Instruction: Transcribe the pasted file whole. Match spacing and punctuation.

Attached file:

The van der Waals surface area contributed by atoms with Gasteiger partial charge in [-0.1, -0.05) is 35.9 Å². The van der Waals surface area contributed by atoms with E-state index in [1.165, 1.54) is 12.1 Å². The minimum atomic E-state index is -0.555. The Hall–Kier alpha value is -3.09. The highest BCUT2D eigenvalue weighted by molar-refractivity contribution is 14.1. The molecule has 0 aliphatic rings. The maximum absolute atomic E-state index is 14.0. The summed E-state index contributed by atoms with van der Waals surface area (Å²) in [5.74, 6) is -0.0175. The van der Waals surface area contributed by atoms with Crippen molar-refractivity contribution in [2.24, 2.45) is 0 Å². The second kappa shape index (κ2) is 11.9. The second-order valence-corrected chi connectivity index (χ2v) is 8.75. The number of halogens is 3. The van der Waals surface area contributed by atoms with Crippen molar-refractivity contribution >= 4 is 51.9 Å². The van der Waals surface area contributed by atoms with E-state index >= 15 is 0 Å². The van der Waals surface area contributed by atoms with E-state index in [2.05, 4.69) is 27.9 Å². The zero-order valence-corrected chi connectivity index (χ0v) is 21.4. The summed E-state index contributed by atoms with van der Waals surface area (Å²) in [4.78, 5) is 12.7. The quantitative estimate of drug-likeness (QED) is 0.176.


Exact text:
The van der Waals surface area contributed by atoms with Gasteiger partial charge in [-0.1, -0.05) is 35.9 Å². The van der Waals surface area contributed by atoms with E-state index in [1.165, 1.54) is 12.1 Å². The minimum atomic E-state index is -0.555. The Hall–Kier alpha value is -3.09. The highest BCUT2D eigenvalue weighted by molar-refractivity contribution is 14.1. The molecule has 0 aliphatic rings. The maximum absolute atomic E-state index is 14.0. The summed E-state index contributed by atoms with van der Waals surface area (Å²) in [5.74, 6) is -0.0175. The van der Waals surface area contributed by atoms with Crippen molar-refractivity contribution in [2.24, 2.45) is 0 Å². The second kappa shape index (κ2) is 11.9. The second-order valence-corrected chi connectivity index (χ2v) is 8.75. The number of halogens is 3. The van der Waals surface area contributed by atoms with Crippen molar-refractivity contribution >= 4 is 51.9 Å². The van der Waals surface area contributed by atoms with E-state index >= 15 is 0 Å². The van der Waals surface area contributed by atoms with E-state index in [2.05, 4.69) is 27.9 Å². The zero-order valence-corrected chi connectivity index (χ0v) is 21.4. The summed E-state index contributed by atoms with van der Waals surface area (Å²) in [4.78, 5) is 12.7. The quantitative estimate of drug-likeness (QED) is 0.176.